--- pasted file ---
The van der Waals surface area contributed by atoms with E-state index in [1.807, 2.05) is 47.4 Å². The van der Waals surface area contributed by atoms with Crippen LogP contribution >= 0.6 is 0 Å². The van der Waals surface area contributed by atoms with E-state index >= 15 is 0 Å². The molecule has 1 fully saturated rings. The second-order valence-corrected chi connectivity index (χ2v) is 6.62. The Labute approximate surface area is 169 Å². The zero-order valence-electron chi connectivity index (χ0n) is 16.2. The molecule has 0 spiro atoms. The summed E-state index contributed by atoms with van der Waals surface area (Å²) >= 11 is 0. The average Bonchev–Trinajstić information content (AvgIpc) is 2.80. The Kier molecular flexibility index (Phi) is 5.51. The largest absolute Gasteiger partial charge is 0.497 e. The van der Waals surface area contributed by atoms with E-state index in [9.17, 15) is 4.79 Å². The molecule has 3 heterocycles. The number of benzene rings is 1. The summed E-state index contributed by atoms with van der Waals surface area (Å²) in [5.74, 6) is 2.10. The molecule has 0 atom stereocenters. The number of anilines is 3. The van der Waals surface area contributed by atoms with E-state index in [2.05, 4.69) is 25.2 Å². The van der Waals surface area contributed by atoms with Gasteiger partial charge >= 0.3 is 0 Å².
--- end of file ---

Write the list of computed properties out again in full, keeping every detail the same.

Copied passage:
The van der Waals surface area contributed by atoms with E-state index in [1.807, 2.05) is 47.4 Å². The van der Waals surface area contributed by atoms with Crippen LogP contribution >= 0.6 is 0 Å². The van der Waals surface area contributed by atoms with E-state index >= 15 is 0 Å². The molecule has 1 fully saturated rings. The second-order valence-corrected chi connectivity index (χ2v) is 6.62. The Labute approximate surface area is 169 Å². The zero-order valence-electron chi connectivity index (χ0n) is 16.2. The molecule has 0 spiro atoms. The summed E-state index contributed by atoms with van der Waals surface area (Å²) >= 11 is 0. The average Bonchev–Trinajstić information content (AvgIpc) is 2.80. The Kier molecular flexibility index (Phi) is 5.51. The largest absolute Gasteiger partial charge is 0.497 e. The van der Waals surface area contributed by atoms with E-state index in [9.17, 15) is 4.79 Å². The molecule has 3 heterocycles. The number of benzene rings is 1. The summed E-state index contributed by atoms with van der Waals surface area (Å²) in [5.74, 6) is 2.10. The molecule has 0 atom stereocenters. The number of anilines is 3. The van der Waals surface area contributed by atoms with E-state index in [2.05, 4.69) is 25.2 Å². The van der Waals surface area contributed by atoms with Gasteiger partial charge >= 0.3 is 0 Å².